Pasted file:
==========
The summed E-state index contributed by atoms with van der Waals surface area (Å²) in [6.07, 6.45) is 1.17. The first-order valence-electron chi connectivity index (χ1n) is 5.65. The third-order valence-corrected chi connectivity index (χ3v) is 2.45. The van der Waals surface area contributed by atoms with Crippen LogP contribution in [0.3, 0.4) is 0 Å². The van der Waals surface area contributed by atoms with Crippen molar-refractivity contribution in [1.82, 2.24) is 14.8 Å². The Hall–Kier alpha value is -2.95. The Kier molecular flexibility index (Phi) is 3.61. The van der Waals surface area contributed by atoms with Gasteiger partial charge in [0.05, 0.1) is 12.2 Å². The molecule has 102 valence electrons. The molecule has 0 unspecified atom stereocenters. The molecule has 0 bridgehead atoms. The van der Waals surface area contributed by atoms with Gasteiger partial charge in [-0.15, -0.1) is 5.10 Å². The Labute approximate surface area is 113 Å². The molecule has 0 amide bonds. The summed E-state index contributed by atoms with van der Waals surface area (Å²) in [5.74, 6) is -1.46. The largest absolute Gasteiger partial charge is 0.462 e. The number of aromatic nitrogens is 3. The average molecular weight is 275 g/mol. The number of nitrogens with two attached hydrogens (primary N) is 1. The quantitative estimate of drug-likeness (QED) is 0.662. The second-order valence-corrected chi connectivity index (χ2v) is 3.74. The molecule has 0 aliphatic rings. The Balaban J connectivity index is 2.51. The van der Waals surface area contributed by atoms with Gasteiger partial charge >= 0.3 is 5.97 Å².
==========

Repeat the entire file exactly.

The summed E-state index contributed by atoms with van der Waals surface area (Å²) in [6.07, 6.45) is 1.17. The first-order valence-electron chi connectivity index (χ1n) is 5.65. The third-order valence-corrected chi connectivity index (χ3v) is 2.45. The van der Waals surface area contributed by atoms with Crippen LogP contribution in [0.3, 0.4) is 0 Å². The van der Waals surface area contributed by atoms with Crippen molar-refractivity contribution in [1.82, 2.24) is 14.8 Å². The Hall–Kier alpha value is -2.95. The Kier molecular flexibility index (Phi) is 3.61. The van der Waals surface area contributed by atoms with Gasteiger partial charge in [0.05, 0.1) is 12.2 Å². The molecule has 102 valence electrons. The molecule has 0 unspecified atom stereocenters. The molecule has 0 bridgehead atoms. The van der Waals surface area contributed by atoms with Gasteiger partial charge in [-0.15, -0.1) is 5.10 Å². The Labute approximate surface area is 113 Å². The molecule has 0 amide bonds. The summed E-state index contributed by atoms with van der Waals surface area (Å²) in [5.74, 6) is -1.46. The largest absolute Gasteiger partial charge is 0.462 e. The number of aromatic nitrogens is 3. The average molecular weight is 275 g/mol. The number of nitrogens with two attached hydrogens (primary N) is 1. The quantitative estimate of drug-likeness (QED) is 0.662. The second-order valence-corrected chi connectivity index (χ2v) is 3.74. The molecule has 0 aliphatic rings. The Balaban J connectivity index is 2.51. The van der Waals surface area contributed by atoms with Gasteiger partial charge >= 0.3 is 5.97 Å².